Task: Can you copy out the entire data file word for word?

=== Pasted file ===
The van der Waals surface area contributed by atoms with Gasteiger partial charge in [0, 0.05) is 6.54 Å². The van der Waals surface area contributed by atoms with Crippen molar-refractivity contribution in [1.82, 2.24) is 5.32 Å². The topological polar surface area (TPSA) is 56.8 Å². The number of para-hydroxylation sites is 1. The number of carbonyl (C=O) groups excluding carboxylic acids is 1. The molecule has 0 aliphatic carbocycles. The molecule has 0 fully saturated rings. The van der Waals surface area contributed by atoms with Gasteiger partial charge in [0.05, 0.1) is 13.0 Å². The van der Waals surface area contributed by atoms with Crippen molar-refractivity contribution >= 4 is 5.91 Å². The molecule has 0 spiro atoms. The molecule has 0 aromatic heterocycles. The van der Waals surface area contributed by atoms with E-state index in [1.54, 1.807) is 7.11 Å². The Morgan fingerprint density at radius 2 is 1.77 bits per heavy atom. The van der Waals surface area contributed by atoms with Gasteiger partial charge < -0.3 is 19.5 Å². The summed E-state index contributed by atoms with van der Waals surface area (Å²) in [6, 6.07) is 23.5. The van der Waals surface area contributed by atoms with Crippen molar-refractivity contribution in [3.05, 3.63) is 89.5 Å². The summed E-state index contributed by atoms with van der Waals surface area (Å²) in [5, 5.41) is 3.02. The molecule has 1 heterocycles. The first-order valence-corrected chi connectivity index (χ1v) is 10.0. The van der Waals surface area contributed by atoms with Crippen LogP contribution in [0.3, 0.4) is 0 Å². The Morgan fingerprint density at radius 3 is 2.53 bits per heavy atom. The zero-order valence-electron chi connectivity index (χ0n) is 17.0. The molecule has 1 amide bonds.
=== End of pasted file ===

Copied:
The van der Waals surface area contributed by atoms with Gasteiger partial charge in [0, 0.05) is 6.54 Å². The van der Waals surface area contributed by atoms with Crippen molar-refractivity contribution in [1.82, 2.24) is 5.32 Å². The topological polar surface area (TPSA) is 56.8 Å². The number of para-hydroxylation sites is 1. The number of carbonyl (C=O) groups excluding carboxylic acids is 1. The molecule has 0 aliphatic carbocycles. The molecule has 0 fully saturated rings. The van der Waals surface area contributed by atoms with Gasteiger partial charge in [0.05, 0.1) is 13.0 Å². The van der Waals surface area contributed by atoms with Crippen molar-refractivity contribution >= 4 is 5.91 Å². The molecule has 0 spiro atoms. The molecule has 0 aromatic heterocycles. The van der Waals surface area contributed by atoms with E-state index in [1.54, 1.807) is 7.11 Å². The Morgan fingerprint density at radius 2 is 1.77 bits per heavy atom. The van der Waals surface area contributed by atoms with Gasteiger partial charge < -0.3 is 19.5 Å². The summed E-state index contributed by atoms with van der Waals surface area (Å²) in [6, 6.07) is 23.5. The van der Waals surface area contributed by atoms with Crippen molar-refractivity contribution in [3.05, 3.63) is 89.5 Å². The summed E-state index contributed by atoms with van der Waals surface area (Å²) in [5, 5.41) is 3.02. The molecule has 1 heterocycles. The first-order valence-corrected chi connectivity index (χ1v) is 10.0. The van der Waals surface area contributed by atoms with Crippen LogP contribution in [0.3, 0.4) is 0 Å². The Morgan fingerprint density at radius 3 is 2.53 bits per heavy atom. The zero-order valence-electron chi connectivity index (χ0n) is 17.0. The molecule has 1 amide bonds.